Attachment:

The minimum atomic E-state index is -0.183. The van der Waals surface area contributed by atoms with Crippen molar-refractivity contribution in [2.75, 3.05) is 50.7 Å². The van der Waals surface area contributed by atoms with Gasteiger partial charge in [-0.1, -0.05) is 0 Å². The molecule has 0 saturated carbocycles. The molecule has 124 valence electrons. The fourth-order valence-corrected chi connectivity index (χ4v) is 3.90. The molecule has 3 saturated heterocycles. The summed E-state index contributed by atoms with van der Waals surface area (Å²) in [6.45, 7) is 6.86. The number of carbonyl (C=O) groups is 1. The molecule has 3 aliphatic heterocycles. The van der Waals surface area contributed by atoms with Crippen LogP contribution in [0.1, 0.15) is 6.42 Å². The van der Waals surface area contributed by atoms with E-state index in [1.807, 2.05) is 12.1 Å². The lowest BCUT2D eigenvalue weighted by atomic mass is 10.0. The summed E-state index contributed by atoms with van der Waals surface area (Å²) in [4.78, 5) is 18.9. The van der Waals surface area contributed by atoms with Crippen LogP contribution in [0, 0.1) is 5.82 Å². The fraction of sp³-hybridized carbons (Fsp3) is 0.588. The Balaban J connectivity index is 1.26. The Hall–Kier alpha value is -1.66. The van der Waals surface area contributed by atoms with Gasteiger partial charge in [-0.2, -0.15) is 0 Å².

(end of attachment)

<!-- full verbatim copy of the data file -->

The minimum atomic E-state index is -0.183. The van der Waals surface area contributed by atoms with Crippen molar-refractivity contribution in [2.75, 3.05) is 50.7 Å². The van der Waals surface area contributed by atoms with Gasteiger partial charge in [-0.1, -0.05) is 0 Å². The molecule has 0 saturated carbocycles. The molecule has 124 valence electrons. The fourth-order valence-corrected chi connectivity index (χ4v) is 3.90. The molecule has 3 saturated heterocycles. The summed E-state index contributed by atoms with van der Waals surface area (Å²) in [6.45, 7) is 6.86. The number of carbonyl (C=O) groups is 1. The molecule has 3 aliphatic heterocycles. The van der Waals surface area contributed by atoms with Crippen LogP contribution in [0.1, 0.15) is 6.42 Å². The van der Waals surface area contributed by atoms with E-state index in [1.807, 2.05) is 12.1 Å². The lowest BCUT2D eigenvalue weighted by atomic mass is 10.0. The summed E-state index contributed by atoms with van der Waals surface area (Å²) in [4.78, 5) is 18.9. The van der Waals surface area contributed by atoms with Crippen LogP contribution in [0, 0.1) is 5.82 Å². The fraction of sp³-hybridized carbons (Fsp3) is 0.588. The Balaban J connectivity index is 1.26. The Hall–Kier alpha value is -1.66. The van der Waals surface area contributed by atoms with Gasteiger partial charge in [-0.2, -0.15) is 0 Å².